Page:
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How The Gig Economy Might Just Advance Women’s Job Rights

Earlier this year, Arizona Congresswoman Martha McSally, announced the formation of a new working group, comprised of Ms. McSally and several of her Republican colleagues, called the “Working Group on Women in the 21st Century Workforce.” By way of background, McSally spent 26 years in the U.S. Air Force before being elected to Congress. While in the Air Force, McSally was the first woman to fly in combat, as well as the first to command a fighter squad in combat.

The stated goal of McSally’s Workgroup is to “identify solutions for expanding opportunity and improving outcomes for women.” Recognizing that working women have made great strides over the years, the Working Group is also aware that they still face many unique challenges and struggles not faced (or at least not to the same degree) by their male counterparts. Even in 2016, many years after passage of the Equal Pay Act in 1963, women continue to earn less than men – as much as 21% less, according to a recent comparison of median salaries.

Some of this discrepancy is undoubtedly due to the fact that women still often choose lower-paying career fields than their male counterparts (i.e. teaching or nursing as compared to law or medicine). Women also tend to leave the workforce for substantial periods of time to raise children or care for aging parents more frequently than men. Other challenges facing working women include childcare costs and even blatant discrimination. Statistics also show that approximately four in ten American families have women as the sole breadwinner.

This discrepancy in median salaries, when multiplied over an entire career, means that a woman may earn as much as $430,000 less than a man over her entire career. Naturally, this would be expected to have a seriously detrimental impact on a woman’s ability to support herself and her family over her lifetime and into retirement. The National Institute on Retirement Security reports that women are 80% more likely to be impoverished at age 65 or older – a figure that increases with age. All of these statistics should be very alarming to working women in America.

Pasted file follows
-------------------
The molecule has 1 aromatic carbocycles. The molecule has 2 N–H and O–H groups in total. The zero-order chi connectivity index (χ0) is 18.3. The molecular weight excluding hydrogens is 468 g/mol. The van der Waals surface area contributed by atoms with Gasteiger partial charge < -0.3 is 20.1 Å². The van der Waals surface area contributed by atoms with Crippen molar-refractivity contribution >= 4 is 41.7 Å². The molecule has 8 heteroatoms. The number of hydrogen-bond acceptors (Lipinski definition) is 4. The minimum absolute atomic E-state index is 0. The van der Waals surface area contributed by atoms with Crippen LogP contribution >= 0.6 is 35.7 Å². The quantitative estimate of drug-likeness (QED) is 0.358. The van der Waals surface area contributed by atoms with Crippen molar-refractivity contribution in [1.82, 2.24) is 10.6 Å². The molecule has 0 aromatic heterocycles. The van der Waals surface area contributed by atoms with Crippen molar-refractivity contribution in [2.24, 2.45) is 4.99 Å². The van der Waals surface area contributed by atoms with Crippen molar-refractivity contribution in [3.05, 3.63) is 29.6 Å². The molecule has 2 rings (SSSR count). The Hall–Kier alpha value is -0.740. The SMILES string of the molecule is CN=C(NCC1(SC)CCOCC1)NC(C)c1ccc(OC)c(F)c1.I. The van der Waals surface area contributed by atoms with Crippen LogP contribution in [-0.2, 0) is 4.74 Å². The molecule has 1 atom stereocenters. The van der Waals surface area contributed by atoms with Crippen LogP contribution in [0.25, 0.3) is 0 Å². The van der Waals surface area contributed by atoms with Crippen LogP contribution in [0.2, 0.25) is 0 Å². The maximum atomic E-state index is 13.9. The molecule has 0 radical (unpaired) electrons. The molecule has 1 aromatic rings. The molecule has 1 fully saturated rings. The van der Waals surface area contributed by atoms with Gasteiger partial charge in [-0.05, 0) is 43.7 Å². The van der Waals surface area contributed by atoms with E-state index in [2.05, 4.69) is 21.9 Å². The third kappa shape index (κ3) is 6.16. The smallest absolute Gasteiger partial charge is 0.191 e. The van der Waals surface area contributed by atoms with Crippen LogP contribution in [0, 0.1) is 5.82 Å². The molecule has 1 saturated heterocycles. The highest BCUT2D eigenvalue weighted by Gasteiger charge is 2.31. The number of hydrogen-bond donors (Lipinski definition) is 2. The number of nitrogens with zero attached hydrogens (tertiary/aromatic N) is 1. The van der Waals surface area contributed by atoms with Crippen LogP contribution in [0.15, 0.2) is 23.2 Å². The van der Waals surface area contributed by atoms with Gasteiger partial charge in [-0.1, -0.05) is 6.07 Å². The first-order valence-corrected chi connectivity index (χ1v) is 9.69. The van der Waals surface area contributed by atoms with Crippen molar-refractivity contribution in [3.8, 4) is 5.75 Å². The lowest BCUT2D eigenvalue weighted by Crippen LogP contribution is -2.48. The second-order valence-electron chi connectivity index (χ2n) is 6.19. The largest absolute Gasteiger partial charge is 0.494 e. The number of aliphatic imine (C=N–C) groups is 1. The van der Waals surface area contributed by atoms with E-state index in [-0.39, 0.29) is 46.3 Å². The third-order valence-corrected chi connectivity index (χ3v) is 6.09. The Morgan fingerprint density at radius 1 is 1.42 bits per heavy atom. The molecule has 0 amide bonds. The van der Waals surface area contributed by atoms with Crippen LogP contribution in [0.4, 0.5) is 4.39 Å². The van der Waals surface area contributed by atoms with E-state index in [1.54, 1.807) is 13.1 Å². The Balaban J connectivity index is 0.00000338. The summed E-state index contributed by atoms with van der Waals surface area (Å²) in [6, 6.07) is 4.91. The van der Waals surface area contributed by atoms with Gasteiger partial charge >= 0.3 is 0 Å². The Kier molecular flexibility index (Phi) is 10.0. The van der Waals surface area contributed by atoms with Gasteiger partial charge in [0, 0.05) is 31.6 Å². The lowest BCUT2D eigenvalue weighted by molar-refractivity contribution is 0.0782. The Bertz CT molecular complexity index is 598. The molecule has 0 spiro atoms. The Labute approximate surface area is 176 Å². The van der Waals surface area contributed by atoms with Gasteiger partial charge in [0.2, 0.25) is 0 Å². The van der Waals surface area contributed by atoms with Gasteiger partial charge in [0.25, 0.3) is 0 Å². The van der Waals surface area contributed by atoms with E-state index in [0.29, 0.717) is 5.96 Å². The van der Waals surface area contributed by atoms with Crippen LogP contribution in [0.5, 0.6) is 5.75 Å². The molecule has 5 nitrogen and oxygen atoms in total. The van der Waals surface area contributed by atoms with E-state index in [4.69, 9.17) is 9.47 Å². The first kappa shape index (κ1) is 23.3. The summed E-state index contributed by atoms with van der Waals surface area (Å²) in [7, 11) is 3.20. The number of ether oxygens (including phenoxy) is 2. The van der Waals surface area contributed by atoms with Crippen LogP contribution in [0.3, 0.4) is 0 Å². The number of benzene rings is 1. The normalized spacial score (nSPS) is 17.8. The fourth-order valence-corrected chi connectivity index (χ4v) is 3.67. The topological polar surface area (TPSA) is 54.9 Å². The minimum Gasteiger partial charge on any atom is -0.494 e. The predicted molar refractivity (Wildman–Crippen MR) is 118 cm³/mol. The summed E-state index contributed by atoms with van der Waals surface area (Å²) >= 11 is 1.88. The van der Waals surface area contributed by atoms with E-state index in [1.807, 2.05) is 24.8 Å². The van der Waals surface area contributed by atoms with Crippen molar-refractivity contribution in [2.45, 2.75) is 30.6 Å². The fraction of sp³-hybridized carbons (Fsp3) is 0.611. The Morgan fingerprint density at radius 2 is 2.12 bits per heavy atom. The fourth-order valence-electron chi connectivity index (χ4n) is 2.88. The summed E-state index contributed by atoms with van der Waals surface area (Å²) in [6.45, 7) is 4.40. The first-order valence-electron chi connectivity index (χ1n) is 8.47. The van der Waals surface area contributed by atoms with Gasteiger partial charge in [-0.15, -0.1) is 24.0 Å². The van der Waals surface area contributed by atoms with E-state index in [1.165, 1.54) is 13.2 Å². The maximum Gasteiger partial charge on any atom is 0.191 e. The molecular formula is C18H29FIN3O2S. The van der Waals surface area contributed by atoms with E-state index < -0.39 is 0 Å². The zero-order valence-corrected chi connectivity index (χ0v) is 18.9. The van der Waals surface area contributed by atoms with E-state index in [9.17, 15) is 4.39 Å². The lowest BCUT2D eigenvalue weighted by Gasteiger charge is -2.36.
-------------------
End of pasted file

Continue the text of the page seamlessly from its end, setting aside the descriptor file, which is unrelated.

McSally’s Working Group plans to crisscross the county engaging in a series of “listening sessions” – meeting with various relevant organizations, think tanks, and scholars with any eye toward identifying solutions to the unique issues facing working women and developing ways to expand opportunity and improve outcomes for women in the American workforce. One concept McSally and her group may find especially plausible is the role that the gig economy can have in women’s lives. The 21st century economy includes ever-expanding but non-traditional job opportunities, such as being Airbnb hosts, Uber or Lyft drivers, and other similar ventures. This new economy allows women (and men) to become self-employed entrepreneurs with limited capital investment and unlimited potential for profit.

Following the recent elections, which resulted in Republican majorities in both the House and Senate, one can reasonably expect McSally’s Working Group to garner more support from her colleagues in the coming year and beyond. Hopefully, the gig economy will be a part of the discussion.

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